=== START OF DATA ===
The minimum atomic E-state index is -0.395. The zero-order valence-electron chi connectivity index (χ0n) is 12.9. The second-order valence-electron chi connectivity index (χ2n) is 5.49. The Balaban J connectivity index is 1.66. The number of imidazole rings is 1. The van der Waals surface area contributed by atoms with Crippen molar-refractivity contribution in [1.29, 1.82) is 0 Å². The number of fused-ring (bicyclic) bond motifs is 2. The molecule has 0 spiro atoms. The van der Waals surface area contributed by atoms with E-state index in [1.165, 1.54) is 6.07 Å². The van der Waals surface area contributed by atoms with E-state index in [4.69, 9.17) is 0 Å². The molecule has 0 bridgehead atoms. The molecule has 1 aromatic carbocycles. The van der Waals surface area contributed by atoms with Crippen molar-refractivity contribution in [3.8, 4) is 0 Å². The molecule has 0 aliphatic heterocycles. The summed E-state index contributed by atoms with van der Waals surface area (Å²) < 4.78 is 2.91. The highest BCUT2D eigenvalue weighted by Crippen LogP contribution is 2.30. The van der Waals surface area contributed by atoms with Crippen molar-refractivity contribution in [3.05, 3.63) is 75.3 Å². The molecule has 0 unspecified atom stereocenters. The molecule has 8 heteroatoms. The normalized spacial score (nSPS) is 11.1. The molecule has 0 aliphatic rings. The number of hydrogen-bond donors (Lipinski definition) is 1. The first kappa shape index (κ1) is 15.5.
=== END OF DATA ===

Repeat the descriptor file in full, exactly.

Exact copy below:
The minimum atomic E-state index is -0.395. The zero-order valence-electron chi connectivity index (χ0n) is 12.9. The second-order valence-electron chi connectivity index (χ2n) is 5.49. The Balaban J connectivity index is 1.66. The number of imidazole rings is 1. The van der Waals surface area contributed by atoms with Crippen molar-refractivity contribution in [1.29, 1.82) is 0 Å². The number of fused-ring (bicyclic) bond motifs is 2. The molecule has 0 spiro atoms. The van der Waals surface area contributed by atoms with E-state index in [1.165, 1.54) is 6.07 Å². The van der Waals surface area contributed by atoms with E-state index in [4.69, 9.17) is 0 Å². The molecule has 0 bridgehead atoms. The molecule has 1 aromatic carbocycles. The van der Waals surface area contributed by atoms with Crippen molar-refractivity contribution in [3.8, 4) is 0 Å². The molecule has 0 aliphatic heterocycles. The summed E-state index contributed by atoms with van der Waals surface area (Å²) < 4.78 is 2.91. The highest BCUT2D eigenvalue weighted by Crippen LogP contribution is 2.30. The van der Waals surface area contributed by atoms with Crippen molar-refractivity contribution in [3.05, 3.63) is 75.3 Å². The molecule has 0 unspecified atom stereocenters. The molecule has 8 heteroatoms. The normalized spacial score (nSPS) is 11.1. The molecule has 0 aliphatic rings. The number of hydrogen-bond donors (Lipinski definition) is 1. The first kappa shape index (κ1) is 15.5.